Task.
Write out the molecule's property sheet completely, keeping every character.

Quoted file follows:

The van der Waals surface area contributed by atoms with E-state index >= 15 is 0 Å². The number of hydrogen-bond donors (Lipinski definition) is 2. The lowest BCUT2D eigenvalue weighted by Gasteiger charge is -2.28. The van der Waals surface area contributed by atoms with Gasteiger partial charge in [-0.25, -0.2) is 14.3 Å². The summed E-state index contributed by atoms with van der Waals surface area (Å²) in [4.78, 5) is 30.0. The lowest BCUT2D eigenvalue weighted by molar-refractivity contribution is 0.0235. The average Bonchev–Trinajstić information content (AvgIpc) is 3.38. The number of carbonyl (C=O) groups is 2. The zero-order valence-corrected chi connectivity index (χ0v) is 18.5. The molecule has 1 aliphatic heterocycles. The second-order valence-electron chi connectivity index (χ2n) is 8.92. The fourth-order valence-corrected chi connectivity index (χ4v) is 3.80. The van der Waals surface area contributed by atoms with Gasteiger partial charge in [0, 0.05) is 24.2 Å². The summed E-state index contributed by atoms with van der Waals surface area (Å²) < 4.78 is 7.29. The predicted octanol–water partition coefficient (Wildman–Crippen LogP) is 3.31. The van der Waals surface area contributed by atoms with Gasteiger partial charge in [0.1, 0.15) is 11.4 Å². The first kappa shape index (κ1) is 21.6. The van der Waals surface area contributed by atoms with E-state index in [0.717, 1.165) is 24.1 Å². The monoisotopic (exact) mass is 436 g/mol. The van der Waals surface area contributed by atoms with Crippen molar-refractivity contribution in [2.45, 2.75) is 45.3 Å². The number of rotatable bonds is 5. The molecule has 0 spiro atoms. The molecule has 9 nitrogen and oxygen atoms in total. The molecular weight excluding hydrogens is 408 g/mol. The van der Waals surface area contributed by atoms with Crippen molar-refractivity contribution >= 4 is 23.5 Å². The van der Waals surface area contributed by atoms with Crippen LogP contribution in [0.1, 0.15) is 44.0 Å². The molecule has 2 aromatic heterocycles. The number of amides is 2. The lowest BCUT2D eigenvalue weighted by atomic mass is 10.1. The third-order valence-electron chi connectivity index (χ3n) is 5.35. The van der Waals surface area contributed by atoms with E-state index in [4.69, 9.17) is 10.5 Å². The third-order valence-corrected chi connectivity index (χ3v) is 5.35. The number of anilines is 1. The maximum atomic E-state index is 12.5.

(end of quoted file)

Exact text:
The van der Waals surface area contributed by atoms with E-state index >= 15 is 0 Å². The number of hydrogen-bond donors (Lipinski definition) is 2. The lowest BCUT2D eigenvalue weighted by Gasteiger charge is -2.28. The van der Waals surface area contributed by atoms with Gasteiger partial charge in [-0.25, -0.2) is 14.3 Å². The summed E-state index contributed by atoms with van der Waals surface area (Å²) in [4.78, 5) is 30.0. The lowest BCUT2D eigenvalue weighted by molar-refractivity contribution is 0.0235. The average Bonchev–Trinajstić information content (AvgIpc) is 3.38. The number of carbonyl (C=O) groups is 2. The zero-order valence-corrected chi connectivity index (χ0v) is 18.5. The molecule has 1 aliphatic heterocycles. The second-order valence-electron chi connectivity index (χ2n) is 8.92. The fourth-order valence-corrected chi connectivity index (χ4v) is 3.80. The van der Waals surface area contributed by atoms with Gasteiger partial charge in [0, 0.05) is 24.2 Å². The summed E-state index contributed by atoms with van der Waals surface area (Å²) < 4.78 is 7.29. The predicted octanol–water partition coefficient (Wildman–Crippen LogP) is 3.31. The van der Waals surface area contributed by atoms with Gasteiger partial charge in [0.1, 0.15) is 11.4 Å². The first kappa shape index (κ1) is 21.6. The van der Waals surface area contributed by atoms with E-state index in [0.717, 1.165) is 24.1 Å². The monoisotopic (exact) mass is 436 g/mol. The van der Waals surface area contributed by atoms with Crippen molar-refractivity contribution in [2.45, 2.75) is 45.3 Å². The number of rotatable bonds is 5. The molecule has 0 spiro atoms. The molecule has 9 nitrogen and oxygen atoms in total. The molecular weight excluding hydrogens is 408 g/mol. The van der Waals surface area contributed by atoms with Crippen molar-refractivity contribution >= 4 is 23.5 Å². The van der Waals surface area contributed by atoms with Crippen LogP contribution in [0.1, 0.15) is 44.0 Å². The molecule has 2 aromatic heterocycles. The number of amides is 2. The lowest BCUT2D eigenvalue weighted by atomic mass is 10.1. The third-order valence-electron chi connectivity index (χ3n) is 5.35. The van der Waals surface area contributed by atoms with E-state index in [4.69, 9.17) is 10.5 Å². The third-order valence-corrected chi connectivity index (χ3v) is 5.35. The number of anilines is 1. The maximum atomic E-state index is 12.5.